Colorado families expecting a new child in 2023 have another reason to be excited.
The state’s new Family and Medical Leave Insurance program (FAMLI) won’t start paying benefits until 2024. But because new parents are eligible for paid leave anytime within the first 12 months after a birth, adoption or foster care placement, those parents may have some weeks of eligibility for a child who arrives in 2023.
Future FAMLI benefits aren’t dependent on any earlier benefits already taken before FAMLI benefits become available. So if a parent takes any time off in 2023 (paid or unpaid) to care for a new child, that doesn’t affect the parent’s eligibility for paid FAMLI benefits in 2024. In other words, a parent could take work-sponsored or unpaid bonding leave in 2023 and then take another bonding leave in 2024, as long as the leave is completed within 12 months of the child’s birth or addition to their family.
Let’s break that down.
Say a Colorado parent welcomes a new child in July of 2023. That parent may be eligible for 12 weeks of unpaid federal family leave during 2023, depending on the size of the employer. In January of 2024, Colorado’s FAMLI benefits begin. That same parent would be eligible for another 12 weeks of paid time off because it has been less than 12 full months since the child’s arrival. Parents won’t be penalized or lose out on FAMLI-funded leave in 2024 just because they took bonding leave in 2023.
One important thing to note: Colorado’s FAMLI Act was written to give local government employers the option to completely opt out of the program. If you work for a local government employer who has voted to opt out of FAMLI, you still have the option of voluntarily opting in by committing to pay premiums on 0.45% of your wages for three years. However, while employees of opted out local governments still have access to FAMLI benefit payments, your local government employer is not obligated to abide by the job protection and anti-retaliation provisions of section 509 of the FAMLI Act. So while the FAMLI Act would entitle employees of opted out local governments to take leave in 2024 regardless of what leave they might have used in 2023, the law won't protect those employees from termination or other discipline from the opted out local government employer. If you work for an opted out local government employer, please connect with your human resources department to confirm what their particular leave policies are.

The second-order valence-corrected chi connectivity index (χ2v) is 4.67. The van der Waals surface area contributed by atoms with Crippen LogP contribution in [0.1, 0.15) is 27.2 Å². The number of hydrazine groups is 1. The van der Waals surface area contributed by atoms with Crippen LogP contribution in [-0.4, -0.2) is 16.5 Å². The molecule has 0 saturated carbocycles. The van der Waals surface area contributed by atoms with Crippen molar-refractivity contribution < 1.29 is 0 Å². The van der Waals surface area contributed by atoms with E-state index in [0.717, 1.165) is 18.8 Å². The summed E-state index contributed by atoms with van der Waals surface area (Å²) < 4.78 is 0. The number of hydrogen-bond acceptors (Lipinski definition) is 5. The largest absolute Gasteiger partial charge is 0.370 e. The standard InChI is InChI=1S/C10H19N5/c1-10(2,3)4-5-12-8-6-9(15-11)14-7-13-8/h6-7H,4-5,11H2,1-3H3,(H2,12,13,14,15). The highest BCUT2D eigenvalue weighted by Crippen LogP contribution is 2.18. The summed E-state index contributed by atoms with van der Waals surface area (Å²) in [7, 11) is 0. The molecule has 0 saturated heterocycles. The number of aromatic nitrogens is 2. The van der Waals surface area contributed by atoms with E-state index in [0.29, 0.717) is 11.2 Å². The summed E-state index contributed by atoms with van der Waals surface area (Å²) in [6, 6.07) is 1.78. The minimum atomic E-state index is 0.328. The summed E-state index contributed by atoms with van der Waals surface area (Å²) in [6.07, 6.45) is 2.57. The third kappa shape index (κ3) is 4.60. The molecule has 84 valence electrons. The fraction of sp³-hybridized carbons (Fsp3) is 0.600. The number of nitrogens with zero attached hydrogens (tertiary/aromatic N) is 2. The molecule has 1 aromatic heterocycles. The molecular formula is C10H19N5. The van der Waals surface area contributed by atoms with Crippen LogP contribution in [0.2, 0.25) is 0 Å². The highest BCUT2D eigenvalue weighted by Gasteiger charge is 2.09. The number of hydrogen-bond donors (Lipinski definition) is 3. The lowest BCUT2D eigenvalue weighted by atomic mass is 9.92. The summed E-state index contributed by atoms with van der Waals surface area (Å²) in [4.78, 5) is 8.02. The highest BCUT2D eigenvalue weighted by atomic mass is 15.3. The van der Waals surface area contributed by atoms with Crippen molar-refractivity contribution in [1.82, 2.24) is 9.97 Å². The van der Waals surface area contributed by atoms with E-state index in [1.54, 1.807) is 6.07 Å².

Here’s some other basics new parents need to know about FAMLI-covered bonding leave:
- Partial pay replacement is available for up to 12 weeks. To see how much you’d take home during FAMLI-covered leave, check out our calculator here
- Both mothers and fathers are eligible for FAMLI-covered bonding leave, and they do not have to take the weeks concurrently.
- Employers are entitled to 30 days’ notice before a parent begins bonding leave (assuming the child’s arrival was foreseeable more than 30 days in advance). Read more about Colorado’s FAMLI notification requirements here
- Colorado’s FAMLI law is not the same as the U.S. Family and Medical Leave Act (FMLA), which is a federal law that requires large employers to offer unpaid time off for life events including the birth of a child. Three key differences between FAMLI and FMLA are:
- FAMLI is paid leave. FMLA is unpaid, job-protected leave.
- FAMLI benefits are individually portable and are determined by length of time employed in Colorado, not by length of time with the same employer.
- Employees working for a business of any size are eligible for FAMLI. Self Employed workers are also eligible to opt into the program voluntarily. FMLA is available to employees of covered employers only.
You can read more details about your employer’s responsibilities under FAMLI and FMLA here.
Colorado voters approved FAMLI back in 2020 with the passing of Prop 118, indicating that the benefits of parental bonding leave is important to Colorado workers. Paid bonding leave has been proven to improve the health of babies and their families and to keep both moms and dads in the workforce.
In other states with paid family-leave laws, bonding with a new child is the most common reason people take paid leave from work.
The FAMLI Division at the Colorado Department of Labor and Employment (CDLE) is here to answer all your questions about bonding leave. Drop us a line at email@example.com or give us a call Monday - Friday 8 a.m. - 4 p.m. at 1-866-CO-FAMLI (1-866-263-2654) to ask your questions.